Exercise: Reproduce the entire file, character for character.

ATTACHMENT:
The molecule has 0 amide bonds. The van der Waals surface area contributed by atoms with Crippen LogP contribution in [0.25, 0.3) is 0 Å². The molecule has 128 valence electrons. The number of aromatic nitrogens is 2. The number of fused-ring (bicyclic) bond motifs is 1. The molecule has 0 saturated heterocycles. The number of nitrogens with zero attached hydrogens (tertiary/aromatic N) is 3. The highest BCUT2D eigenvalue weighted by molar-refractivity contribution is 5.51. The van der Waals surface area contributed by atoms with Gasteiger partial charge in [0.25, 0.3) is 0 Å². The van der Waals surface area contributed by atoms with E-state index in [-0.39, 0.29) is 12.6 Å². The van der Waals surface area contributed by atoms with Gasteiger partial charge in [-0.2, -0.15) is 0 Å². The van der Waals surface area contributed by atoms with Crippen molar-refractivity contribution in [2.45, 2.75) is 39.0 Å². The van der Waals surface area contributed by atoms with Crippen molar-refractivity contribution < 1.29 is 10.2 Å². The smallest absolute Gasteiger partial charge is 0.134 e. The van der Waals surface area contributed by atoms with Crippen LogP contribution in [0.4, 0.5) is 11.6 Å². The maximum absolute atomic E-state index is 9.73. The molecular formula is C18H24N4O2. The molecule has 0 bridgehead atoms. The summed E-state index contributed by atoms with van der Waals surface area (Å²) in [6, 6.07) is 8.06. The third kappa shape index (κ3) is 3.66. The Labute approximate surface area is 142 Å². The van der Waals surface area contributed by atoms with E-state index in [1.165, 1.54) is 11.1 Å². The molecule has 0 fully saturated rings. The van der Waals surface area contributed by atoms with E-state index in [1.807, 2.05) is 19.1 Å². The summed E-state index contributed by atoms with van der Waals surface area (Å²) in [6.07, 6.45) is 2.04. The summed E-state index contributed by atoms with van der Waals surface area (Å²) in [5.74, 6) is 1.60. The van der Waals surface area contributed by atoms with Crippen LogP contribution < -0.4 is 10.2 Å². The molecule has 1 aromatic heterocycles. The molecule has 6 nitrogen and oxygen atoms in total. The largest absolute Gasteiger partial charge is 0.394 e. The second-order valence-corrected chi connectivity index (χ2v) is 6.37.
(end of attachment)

The molecule has 0 amide bonds. The van der Waals surface area contributed by atoms with Crippen LogP contribution in [0.25, 0.3) is 0 Å². The molecule has 128 valence electrons. The number of aromatic nitrogens is 2. The number of fused-ring (bicyclic) bond motifs is 1. The molecule has 0 saturated heterocycles. The number of nitrogens with zero attached hydrogens (tertiary/aromatic N) is 3. The highest BCUT2D eigenvalue weighted by molar-refractivity contribution is 5.51. The van der Waals surface area contributed by atoms with Gasteiger partial charge in [0.25, 0.3) is 0 Å². The van der Waals surface area contributed by atoms with E-state index in [-0.39, 0.29) is 12.6 Å². The van der Waals surface area contributed by atoms with Gasteiger partial charge in [-0.2, -0.15) is 0 Å². The van der Waals surface area contributed by atoms with Crippen molar-refractivity contribution in [2.45, 2.75) is 39.0 Å². The van der Waals surface area contributed by atoms with Crippen molar-refractivity contribution < 1.29 is 10.2 Å². The smallest absolute Gasteiger partial charge is 0.134 e. The van der Waals surface area contributed by atoms with Crippen LogP contribution in [0.4, 0.5) is 11.6 Å². The maximum absolute atomic E-state index is 9.73. The molecular formula is C18H24N4O2. The molecule has 0 bridgehead atoms. The summed E-state index contributed by atoms with van der Waals surface area (Å²) in [6, 6.07) is 8.06. The third kappa shape index (κ3) is 3.66. The Labute approximate surface area is 142 Å². The van der Waals surface area contributed by atoms with E-state index in [1.165, 1.54) is 11.1 Å². The molecule has 0 fully saturated rings. The van der Waals surface area contributed by atoms with E-state index in [1.807, 2.05) is 19.1 Å². The summed E-state index contributed by atoms with van der Waals surface area (Å²) in [6.07, 6.45) is 2.04. The summed E-state index contributed by atoms with van der Waals surface area (Å²) in [5.74, 6) is 1.60. The van der Waals surface area contributed by atoms with Crippen LogP contribution < -0.4 is 10.2 Å². The molecule has 1 aromatic heterocycles. The molecule has 6 nitrogen and oxygen atoms in total. The largest absolute Gasteiger partial charge is 0.394 e. The second-order valence-corrected chi connectivity index (χ2v) is 6.37.